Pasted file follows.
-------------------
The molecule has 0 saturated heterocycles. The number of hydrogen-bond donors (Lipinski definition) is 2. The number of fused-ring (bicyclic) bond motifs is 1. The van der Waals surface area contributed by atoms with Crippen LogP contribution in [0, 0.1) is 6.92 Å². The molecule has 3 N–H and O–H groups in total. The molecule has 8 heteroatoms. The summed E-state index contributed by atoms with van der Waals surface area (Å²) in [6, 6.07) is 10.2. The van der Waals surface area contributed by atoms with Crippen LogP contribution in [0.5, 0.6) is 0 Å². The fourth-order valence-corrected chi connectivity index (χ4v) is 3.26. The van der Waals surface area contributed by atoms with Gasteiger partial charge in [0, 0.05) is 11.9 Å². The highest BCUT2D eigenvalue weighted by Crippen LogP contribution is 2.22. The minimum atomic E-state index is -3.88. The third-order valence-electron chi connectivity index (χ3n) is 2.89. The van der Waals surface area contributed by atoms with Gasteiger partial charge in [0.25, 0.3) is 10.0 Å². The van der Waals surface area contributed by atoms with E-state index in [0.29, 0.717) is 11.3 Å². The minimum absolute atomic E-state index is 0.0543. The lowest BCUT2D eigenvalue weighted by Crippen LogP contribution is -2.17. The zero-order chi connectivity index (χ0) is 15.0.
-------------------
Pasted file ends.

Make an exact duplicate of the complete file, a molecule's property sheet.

The molecule has 0 saturated heterocycles. The number of hydrogen-bond donors (Lipinski definition) is 2. The number of fused-ring (bicyclic) bond motifs is 1. The van der Waals surface area contributed by atoms with Crippen LogP contribution in [0, 0.1) is 6.92 Å². The molecule has 3 N–H and O–H groups in total. The molecule has 8 heteroatoms. The summed E-state index contributed by atoms with van der Waals surface area (Å²) in [6, 6.07) is 10.2. The van der Waals surface area contributed by atoms with Crippen LogP contribution in [0.5, 0.6) is 0 Å². The fourth-order valence-corrected chi connectivity index (χ4v) is 3.26. The van der Waals surface area contributed by atoms with Gasteiger partial charge in [0, 0.05) is 11.9 Å². The highest BCUT2D eigenvalue weighted by Crippen LogP contribution is 2.22. The minimum atomic E-state index is -3.88. The third-order valence-electron chi connectivity index (χ3n) is 2.89. The van der Waals surface area contributed by atoms with Gasteiger partial charge in [0.25, 0.3) is 10.0 Å². The van der Waals surface area contributed by atoms with E-state index in [0.29, 0.717) is 11.3 Å². The minimum absolute atomic E-state index is 0.0543. The lowest BCUT2D eigenvalue weighted by Crippen LogP contribution is -2.17. The zero-order chi connectivity index (χ0) is 15.0.